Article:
After Beaconhouse, extremists threaten LUMS ‘of consequences’ | Pakistan Today

After Beaconhouse, extremists threaten LUMS ‘of consequences’

LAHORE: After the Beaconhouse School System, the Lahore University of Management Sciences (LUMS) has also come under threat from the extremist elements.

A message, circulating on social media and SMS, warns the management of LUMS that a campaign will be launched against the varsity for its supposed ‘anti-Islam’ activities.

The warning message, which is making the rounds in social media, mentions a recent extracurricular visit by students of LUMS to the city of Rabwah, the headquarters of the Ahmadiyya community, as the reason for the threat.

According to the details, LUMS Assistant Professor of Political Science Taimur Rehman took one of his classes to Rabwah and to interact with the Ahmadiyya community in a bid to know the persecuted community better.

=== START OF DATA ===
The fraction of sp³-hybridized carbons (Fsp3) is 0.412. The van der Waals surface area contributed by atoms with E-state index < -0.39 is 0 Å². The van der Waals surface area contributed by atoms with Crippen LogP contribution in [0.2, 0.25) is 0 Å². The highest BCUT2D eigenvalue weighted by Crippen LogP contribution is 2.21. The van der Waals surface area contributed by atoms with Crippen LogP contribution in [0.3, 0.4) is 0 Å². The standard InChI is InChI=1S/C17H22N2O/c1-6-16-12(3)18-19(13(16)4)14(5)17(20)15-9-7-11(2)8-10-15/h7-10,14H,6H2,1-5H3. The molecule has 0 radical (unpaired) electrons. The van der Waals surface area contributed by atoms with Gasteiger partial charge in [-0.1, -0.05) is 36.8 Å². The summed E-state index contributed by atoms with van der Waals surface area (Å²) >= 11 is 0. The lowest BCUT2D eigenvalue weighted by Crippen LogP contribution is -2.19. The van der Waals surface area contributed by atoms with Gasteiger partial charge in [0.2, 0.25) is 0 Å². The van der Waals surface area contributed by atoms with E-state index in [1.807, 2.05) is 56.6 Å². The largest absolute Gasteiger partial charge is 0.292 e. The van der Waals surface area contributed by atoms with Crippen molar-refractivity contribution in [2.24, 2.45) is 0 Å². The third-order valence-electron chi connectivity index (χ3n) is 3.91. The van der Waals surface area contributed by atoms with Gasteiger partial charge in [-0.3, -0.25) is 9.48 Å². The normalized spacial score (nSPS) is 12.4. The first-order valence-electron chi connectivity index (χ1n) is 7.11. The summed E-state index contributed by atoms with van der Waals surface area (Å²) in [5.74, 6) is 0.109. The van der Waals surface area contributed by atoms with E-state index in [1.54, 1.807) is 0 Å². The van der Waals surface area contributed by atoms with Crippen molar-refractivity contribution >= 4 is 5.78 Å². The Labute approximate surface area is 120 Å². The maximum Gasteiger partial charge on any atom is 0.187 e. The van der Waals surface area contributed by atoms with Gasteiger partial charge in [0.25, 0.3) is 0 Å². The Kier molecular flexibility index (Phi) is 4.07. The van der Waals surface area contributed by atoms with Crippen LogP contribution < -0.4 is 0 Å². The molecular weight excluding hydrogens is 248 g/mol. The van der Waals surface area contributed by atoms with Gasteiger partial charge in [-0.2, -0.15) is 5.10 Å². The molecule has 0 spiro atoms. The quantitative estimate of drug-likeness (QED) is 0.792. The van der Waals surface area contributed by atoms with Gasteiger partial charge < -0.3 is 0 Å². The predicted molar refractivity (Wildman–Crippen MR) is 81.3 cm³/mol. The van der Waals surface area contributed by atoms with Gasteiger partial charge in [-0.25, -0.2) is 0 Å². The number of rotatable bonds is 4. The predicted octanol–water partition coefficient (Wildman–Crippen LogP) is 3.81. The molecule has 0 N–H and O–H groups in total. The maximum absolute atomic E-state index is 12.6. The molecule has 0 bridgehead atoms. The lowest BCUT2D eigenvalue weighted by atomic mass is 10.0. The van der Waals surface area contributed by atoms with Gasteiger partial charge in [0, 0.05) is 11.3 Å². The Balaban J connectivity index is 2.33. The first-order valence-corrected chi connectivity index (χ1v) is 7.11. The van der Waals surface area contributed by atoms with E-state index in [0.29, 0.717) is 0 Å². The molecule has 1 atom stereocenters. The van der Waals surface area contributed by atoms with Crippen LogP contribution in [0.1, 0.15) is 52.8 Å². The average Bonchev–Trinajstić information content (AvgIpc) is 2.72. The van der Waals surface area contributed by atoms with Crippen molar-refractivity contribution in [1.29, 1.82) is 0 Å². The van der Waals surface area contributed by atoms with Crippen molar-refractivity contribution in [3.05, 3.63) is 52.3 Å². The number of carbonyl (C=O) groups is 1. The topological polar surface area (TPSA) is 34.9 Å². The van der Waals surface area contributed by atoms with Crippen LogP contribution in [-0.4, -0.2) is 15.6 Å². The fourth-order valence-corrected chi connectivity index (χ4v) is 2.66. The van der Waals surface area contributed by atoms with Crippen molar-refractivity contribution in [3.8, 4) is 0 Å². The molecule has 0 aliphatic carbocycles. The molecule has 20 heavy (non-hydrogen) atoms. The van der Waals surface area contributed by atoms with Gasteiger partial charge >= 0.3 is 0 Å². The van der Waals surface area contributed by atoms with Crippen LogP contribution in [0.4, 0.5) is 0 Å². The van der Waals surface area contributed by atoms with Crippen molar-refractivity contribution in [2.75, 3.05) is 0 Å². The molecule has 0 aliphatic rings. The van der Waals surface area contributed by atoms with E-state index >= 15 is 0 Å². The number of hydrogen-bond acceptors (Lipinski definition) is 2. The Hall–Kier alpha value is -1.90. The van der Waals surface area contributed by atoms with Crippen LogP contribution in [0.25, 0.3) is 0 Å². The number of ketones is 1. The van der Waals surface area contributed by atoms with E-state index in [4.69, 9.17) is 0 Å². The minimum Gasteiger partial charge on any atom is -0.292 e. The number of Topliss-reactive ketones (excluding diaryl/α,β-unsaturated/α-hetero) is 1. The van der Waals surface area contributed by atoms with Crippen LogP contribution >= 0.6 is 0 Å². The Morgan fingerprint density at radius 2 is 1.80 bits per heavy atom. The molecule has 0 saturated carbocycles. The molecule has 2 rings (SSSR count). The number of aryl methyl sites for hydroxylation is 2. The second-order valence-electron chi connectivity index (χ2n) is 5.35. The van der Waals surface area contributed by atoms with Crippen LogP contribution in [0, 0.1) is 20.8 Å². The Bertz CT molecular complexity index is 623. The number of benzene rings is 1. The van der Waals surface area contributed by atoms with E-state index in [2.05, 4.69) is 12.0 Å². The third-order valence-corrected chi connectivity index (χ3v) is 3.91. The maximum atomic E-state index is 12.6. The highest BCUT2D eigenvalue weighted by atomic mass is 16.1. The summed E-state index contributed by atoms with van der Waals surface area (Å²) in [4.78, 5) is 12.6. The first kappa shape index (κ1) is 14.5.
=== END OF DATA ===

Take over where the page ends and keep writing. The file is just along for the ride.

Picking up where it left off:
“In an environment where religious groups are spreading hate against the persecuted Ahmadiyya community, me and my students decided to go to Rabwah to express solidarity with the community” explained Prof Rehman in response to the criticism on social media.

The trip involved students interacting with the residents of Rabwah and trying to get to know and understand the community, their beliefs and problems.

However, after the local news agency of the town ‘Rabwah Times’ reported the incident, a great hue and cry was made with a number of people saying that the visit was a conspiracy meant to mainstream the Ahmadiyya movement.

This was followed by the circulation of threats against Prof Rehman, his students, and the LUMS administration.

Messages like “What is the LUMS teaching its students? Is this not the anti-Islam agenda of this university?” and “If LUMS does not respond, we will launch a campaign against them just like we launched a campaign against Beacon House” were circulated on various social networking platforms.

Earlier, Beaconhouse School System had also come under fire in a campaign led by self-proclaimed defence analyst Zaid Hamid, who had attacked the school for printing a question paper, asking the reasons behind the Pakistan Army’s loss in the 1971 war.



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